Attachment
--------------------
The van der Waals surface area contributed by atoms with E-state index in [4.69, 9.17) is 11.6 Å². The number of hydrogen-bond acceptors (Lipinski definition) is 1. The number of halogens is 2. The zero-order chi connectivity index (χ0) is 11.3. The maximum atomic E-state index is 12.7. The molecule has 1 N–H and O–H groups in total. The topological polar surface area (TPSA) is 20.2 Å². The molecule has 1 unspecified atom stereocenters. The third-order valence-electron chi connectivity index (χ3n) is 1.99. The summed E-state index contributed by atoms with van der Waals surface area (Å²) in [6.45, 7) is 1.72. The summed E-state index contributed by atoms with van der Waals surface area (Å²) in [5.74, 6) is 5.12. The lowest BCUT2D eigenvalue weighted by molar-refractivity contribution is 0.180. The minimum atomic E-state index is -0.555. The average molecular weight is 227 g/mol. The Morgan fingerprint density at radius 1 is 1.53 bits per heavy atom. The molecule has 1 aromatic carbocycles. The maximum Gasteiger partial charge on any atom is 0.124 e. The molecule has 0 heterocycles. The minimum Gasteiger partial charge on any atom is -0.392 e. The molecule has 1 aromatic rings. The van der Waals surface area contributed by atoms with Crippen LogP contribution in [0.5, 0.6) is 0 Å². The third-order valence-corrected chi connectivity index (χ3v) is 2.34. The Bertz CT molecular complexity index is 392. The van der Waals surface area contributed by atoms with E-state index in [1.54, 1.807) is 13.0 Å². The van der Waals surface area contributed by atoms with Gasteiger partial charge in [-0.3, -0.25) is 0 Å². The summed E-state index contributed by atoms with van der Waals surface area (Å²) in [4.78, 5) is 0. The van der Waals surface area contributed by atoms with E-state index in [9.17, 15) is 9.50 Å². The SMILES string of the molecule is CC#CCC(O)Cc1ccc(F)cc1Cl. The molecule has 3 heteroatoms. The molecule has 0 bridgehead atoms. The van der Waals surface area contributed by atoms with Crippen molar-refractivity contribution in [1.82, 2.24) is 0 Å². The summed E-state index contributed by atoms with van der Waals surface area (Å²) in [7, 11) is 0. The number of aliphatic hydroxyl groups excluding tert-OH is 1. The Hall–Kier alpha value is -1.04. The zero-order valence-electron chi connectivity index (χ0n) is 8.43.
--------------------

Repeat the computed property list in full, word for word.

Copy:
The van der Waals surface area contributed by atoms with E-state index in [4.69, 9.17) is 11.6 Å². The number of hydrogen-bond acceptors (Lipinski definition) is 1. The number of halogens is 2. The zero-order chi connectivity index (χ0) is 11.3. The maximum atomic E-state index is 12.7. The molecule has 1 N–H and O–H groups in total. The topological polar surface area (TPSA) is 20.2 Å². The molecule has 1 unspecified atom stereocenters. The third-order valence-electron chi connectivity index (χ3n) is 1.99. The summed E-state index contributed by atoms with van der Waals surface area (Å²) in [6.45, 7) is 1.72. The summed E-state index contributed by atoms with van der Waals surface area (Å²) in [5.74, 6) is 5.12. The lowest BCUT2D eigenvalue weighted by molar-refractivity contribution is 0.180. The minimum atomic E-state index is -0.555. The average molecular weight is 227 g/mol. The Morgan fingerprint density at radius 1 is 1.53 bits per heavy atom. The molecule has 1 aromatic carbocycles. The maximum Gasteiger partial charge on any atom is 0.124 e. The molecule has 0 heterocycles. The minimum Gasteiger partial charge on any atom is -0.392 e. The molecule has 1 aromatic rings. The van der Waals surface area contributed by atoms with Crippen LogP contribution in [0.5, 0.6) is 0 Å². The third-order valence-corrected chi connectivity index (χ3v) is 2.34. The Bertz CT molecular complexity index is 392. The van der Waals surface area contributed by atoms with E-state index in [1.54, 1.807) is 13.0 Å². The van der Waals surface area contributed by atoms with Gasteiger partial charge in [-0.3, -0.25) is 0 Å². The summed E-state index contributed by atoms with van der Waals surface area (Å²) in [4.78, 5) is 0. The van der Waals surface area contributed by atoms with E-state index in [9.17, 15) is 9.50 Å². The SMILES string of the molecule is CC#CCC(O)Cc1ccc(F)cc1Cl. The molecule has 3 heteroatoms. The molecule has 0 bridgehead atoms. The van der Waals surface area contributed by atoms with Crippen molar-refractivity contribution in [1.82, 2.24) is 0 Å². The summed E-state index contributed by atoms with van der Waals surface area (Å²) in [7, 11) is 0. The number of aliphatic hydroxyl groups excluding tert-OH is 1. The Hall–Kier alpha value is -1.04. The zero-order valence-electron chi connectivity index (χ0n) is 8.43.